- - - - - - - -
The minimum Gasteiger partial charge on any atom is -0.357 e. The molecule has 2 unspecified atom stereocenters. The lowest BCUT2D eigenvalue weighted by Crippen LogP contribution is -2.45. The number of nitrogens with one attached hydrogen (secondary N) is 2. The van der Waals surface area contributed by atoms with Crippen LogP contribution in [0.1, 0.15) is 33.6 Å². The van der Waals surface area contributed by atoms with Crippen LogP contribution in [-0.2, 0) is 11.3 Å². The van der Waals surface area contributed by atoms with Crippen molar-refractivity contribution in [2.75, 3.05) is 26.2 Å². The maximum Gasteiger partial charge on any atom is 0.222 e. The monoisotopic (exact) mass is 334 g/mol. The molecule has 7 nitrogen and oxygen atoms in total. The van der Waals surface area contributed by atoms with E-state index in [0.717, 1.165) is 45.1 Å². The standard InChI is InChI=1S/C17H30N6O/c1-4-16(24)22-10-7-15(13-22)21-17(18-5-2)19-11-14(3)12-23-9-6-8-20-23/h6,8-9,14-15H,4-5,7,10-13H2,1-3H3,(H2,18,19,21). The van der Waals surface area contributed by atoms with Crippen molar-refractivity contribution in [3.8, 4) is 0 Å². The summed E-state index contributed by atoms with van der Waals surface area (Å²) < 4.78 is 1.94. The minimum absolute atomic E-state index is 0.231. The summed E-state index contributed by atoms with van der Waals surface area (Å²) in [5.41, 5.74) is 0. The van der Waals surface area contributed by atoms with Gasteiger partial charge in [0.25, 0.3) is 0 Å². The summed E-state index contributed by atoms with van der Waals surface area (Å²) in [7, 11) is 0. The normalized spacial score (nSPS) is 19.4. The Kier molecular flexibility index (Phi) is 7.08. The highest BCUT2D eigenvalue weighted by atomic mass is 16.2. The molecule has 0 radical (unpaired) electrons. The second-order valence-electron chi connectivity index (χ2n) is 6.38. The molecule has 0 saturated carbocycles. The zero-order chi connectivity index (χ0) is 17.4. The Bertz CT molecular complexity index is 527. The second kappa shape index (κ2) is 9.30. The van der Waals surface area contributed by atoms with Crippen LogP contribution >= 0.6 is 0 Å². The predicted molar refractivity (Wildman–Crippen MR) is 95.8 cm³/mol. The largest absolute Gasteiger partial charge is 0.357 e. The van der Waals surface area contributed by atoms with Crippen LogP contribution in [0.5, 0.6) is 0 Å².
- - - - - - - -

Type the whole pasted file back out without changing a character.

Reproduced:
The minimum Gasteiger partial charge on any atom is -0.357 e. The molecule has 2 unspecified atom stereocenters. The lowest BCUT2D eigenvalue weighted by Crippen LogP contribution is -2.45. The number of nitrogens with one attached hydrogen (secondary N) is 2. The van der Waals surface area contributed by atoms with Crippen LogP contribution in [0.1, 0.15) is 33.6 Å². The van der Waals surface area contributed by atoms with Crippen LogP contribution in [-0.2, 0) is 11.3 Å². The van der Waals surface area contributed by atoms with Crippen molar-refractivity contribution in [2.75, 3.05) is 26.2 Å². The maximum Gasteiger partial charge on any atom is 0.222 e. The monoisotopic (exact) mass is 334 g/mol. The molecule has 7 nitrogen and oxygen atoms in total. The van der Waals surface area contributed by atoms with E-state index in [0.717, 1.165) is 45.1 Å². The standard InChI is InChI=1S/C17H30N6O/c1-4-16(24)22-10-7-15(13-22)21-17(18-5-2)19-11-14(3)12-23-9-6-8-20-23/h6,8-9,14-15H,4-5,7,10-13H2,1-3H3,(H2,18,19,21). The van der Waals surface area contributed by atoms with Crippen molar-refractivity contribution in [3.8, 4) is 0 Å². The summed E-state index contributed by atoms with van der Waals surface area (Å²) < 4.78 is 1.94. The minimum absolute atomic E-state index is 0.231. The summed E-state index contributed by atoms with van der Waals surface area (Å²) in [5.41, 5.74) is 0. The van der Waals surface area contributed by atoms with Gasteiger partial charge in [0.25, 0.3) is 0 Å². The summed E-state index contributed by atoms with van der Waals surface area (Å²) in [7, 11) is 0. The normalized spacial score (nSPS) is 19.4. The Kier molecular flexibility index (Phi) is 7.08. The highest BCUT2D eigenvalue weighted by atomic mass is 16.2. The molecule has 0 radical (unpaired) electrons. The second-order valence-electron chi connectivity index (χ2n) is 6.38. The molecule has 0 saturated carbocycles. The zero-order chi connectivity index (χ0) is 17.4. The Bertz CT molecular complexity index is 527. The second kappa shape index (κ2) is 9.30. The van der Waals surface area contributed by atoms with Crippen LogP contribution >= 0.6 is 0 Å². The predicted molar refractivity (Wildman–Crippen MR) is 95.8 cm³/mol. The largest absolute Gasteiger partial charge is 0.357 e. The van der Waals surface area contributed by atoms with Crippen LogP contribution in [0.5, 0.6) is 0 Å².